She opened by saying that ‘for more than 10 years now the Low Carbon Vehicle Partnership has been shaping the agenda, a powerful and persuasive advocate for cleaner, greener growth.’

She confirmed how the government would be investing £500m for the research and development of low emission vehicles. A large proportion of this fund has already been allocated to schemes such as making the cost of ultra low emission vehicles cheaper, making re-charging easier and more convenient and backing British businesses in research and development. £30 million will be used ‘to boost the market for low emission buses like those produced by Alexander Dennis, Optare and the Wright Group.’

A reserve fund has been left available to allow for future investment in growing technologies.
Talking of the recovery from 2008, she claimed that inherited accumulated debts had been halved and that the UK was expected to grow faster than any other G7 country. ‘The size of Britain’s transport manufacturing sector is now not only past its pre-recession peak, it is growing even faster than before and at the same time, targets to cut emissions have been met well ahead of schedule. We want Britain to be the world’s leading market for low-carbon vehicles.’

Andy Eastlake, MD LowCVP, taking questions from the assembled delegates

Andy Eastlake, MD LowCVP, taking questions from the assembled delegates

Andy Eastlake, Managing Director of LowCVP followed with his response to the report, focusing on the future. He showed emission projections for 2050 with new initiatives for how these targets could be achieved. These included focusing on low carbon and air quality, saying that ‘low carbon also has to mean low CO2, there should be no further conflict.’ Stimulating lower carbons in commercial vehicles and cross departmental ministerial groups were also highlighted..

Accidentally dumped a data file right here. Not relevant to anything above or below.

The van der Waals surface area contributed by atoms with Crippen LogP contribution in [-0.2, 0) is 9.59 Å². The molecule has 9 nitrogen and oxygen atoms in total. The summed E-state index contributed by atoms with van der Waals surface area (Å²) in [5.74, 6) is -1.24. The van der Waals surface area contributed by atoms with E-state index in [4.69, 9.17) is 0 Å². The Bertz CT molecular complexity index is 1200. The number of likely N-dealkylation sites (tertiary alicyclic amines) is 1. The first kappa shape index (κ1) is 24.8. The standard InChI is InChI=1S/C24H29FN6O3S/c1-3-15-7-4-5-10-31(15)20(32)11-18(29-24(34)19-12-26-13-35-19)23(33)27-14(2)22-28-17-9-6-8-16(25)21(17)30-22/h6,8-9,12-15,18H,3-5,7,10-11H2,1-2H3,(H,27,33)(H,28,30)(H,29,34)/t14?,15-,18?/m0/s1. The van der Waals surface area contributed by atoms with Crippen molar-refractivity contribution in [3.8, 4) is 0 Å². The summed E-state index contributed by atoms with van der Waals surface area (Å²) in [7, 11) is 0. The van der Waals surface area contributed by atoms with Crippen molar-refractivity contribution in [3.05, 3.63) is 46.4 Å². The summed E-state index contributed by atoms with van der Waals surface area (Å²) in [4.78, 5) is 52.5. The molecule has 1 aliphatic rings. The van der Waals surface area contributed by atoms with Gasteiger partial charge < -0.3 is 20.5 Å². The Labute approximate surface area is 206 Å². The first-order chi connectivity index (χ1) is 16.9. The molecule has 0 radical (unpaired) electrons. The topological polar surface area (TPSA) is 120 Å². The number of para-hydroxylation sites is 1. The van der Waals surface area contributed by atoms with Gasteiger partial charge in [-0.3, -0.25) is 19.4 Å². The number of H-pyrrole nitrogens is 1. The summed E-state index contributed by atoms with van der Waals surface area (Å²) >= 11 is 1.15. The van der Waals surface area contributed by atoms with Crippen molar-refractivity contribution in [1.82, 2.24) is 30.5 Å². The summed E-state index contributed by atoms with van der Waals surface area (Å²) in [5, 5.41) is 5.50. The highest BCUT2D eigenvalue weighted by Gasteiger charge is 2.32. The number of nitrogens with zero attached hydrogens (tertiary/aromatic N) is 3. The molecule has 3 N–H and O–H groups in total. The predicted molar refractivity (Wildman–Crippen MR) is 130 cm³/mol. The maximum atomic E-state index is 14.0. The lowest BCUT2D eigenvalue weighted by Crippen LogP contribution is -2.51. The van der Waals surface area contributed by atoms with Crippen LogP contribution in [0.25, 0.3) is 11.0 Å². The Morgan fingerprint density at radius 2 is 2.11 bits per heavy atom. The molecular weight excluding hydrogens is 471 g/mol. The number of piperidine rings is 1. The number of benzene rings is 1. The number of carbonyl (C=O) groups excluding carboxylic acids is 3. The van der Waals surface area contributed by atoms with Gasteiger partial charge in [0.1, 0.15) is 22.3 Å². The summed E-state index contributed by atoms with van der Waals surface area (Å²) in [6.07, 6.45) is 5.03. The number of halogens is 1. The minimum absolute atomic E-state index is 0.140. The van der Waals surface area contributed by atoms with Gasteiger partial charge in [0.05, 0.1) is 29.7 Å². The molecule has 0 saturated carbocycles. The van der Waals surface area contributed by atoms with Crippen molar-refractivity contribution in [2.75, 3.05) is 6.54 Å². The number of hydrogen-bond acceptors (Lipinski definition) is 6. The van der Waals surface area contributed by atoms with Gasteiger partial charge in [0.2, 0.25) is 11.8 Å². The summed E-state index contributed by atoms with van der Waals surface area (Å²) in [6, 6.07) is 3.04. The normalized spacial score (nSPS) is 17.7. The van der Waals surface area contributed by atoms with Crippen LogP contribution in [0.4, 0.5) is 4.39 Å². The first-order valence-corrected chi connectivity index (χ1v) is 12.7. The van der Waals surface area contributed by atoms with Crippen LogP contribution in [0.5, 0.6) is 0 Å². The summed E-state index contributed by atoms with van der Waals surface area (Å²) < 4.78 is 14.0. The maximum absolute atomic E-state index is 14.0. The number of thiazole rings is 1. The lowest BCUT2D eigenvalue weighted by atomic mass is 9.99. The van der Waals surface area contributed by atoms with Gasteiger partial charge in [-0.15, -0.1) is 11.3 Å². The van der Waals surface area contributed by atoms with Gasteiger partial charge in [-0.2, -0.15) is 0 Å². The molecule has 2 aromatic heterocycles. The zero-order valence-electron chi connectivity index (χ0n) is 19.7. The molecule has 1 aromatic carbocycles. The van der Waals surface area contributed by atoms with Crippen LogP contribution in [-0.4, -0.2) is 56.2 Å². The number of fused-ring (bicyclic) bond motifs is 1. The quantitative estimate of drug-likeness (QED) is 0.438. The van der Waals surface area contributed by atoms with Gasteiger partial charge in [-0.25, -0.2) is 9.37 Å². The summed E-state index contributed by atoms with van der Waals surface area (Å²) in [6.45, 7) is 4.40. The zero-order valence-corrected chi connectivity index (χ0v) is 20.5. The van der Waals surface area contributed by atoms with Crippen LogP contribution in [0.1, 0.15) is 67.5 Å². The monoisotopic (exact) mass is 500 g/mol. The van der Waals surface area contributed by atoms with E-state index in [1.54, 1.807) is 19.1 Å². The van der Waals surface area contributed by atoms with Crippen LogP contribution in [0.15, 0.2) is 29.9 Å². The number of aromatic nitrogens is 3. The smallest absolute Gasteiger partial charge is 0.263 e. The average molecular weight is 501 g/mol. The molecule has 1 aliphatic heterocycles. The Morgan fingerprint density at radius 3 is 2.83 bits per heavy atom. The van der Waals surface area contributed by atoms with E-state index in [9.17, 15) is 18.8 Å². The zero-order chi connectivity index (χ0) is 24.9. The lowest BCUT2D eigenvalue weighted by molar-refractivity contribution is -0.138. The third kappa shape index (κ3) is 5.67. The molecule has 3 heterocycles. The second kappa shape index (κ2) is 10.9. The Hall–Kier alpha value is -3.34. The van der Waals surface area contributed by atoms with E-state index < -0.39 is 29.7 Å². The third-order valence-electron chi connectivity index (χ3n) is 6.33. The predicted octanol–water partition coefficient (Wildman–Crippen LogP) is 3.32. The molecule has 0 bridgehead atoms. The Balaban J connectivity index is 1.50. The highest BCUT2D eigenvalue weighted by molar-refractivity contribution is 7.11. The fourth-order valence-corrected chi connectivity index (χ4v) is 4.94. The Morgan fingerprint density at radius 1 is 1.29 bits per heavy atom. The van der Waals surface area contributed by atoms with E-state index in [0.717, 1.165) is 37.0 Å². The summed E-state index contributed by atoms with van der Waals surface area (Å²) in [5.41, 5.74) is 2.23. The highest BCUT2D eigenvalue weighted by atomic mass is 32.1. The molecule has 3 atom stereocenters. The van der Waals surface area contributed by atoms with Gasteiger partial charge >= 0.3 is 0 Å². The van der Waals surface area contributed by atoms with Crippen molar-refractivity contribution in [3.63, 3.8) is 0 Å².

A Q&A session followed in which the lack of clarity of information for the commercial vehicle sector, regarding limits on emissions, was raised. The panel responded by saying that ‘The UK bus industry is producing lighter, more efficient vehicles than most European manufacturers and as a result, our buses produce much less CO2 with better air quality. That is accredited by a real world test using weld to wheel analysis, something that was developed in the UK, not as international regulation, but because of the lack of international regulation.’


Professor Jim Skea, Vice Chair of the Intergovernmental Panel on Climate Change (IPCC) presented the findings from their latest Climate Change reports. The key points being that emissions growth had accelerated due to CO2 caused from fossil fuel combustion, despite strategies and plans being in place and that greenhouse gas emissions from transport had risen  250% between 1970 and 2010.

Two parallel sessions ran in the afternoon; A Tale of two cities – translating national policy to the local context and Transport Energy – the low carbon fuels conundrum.

A Tale of two cities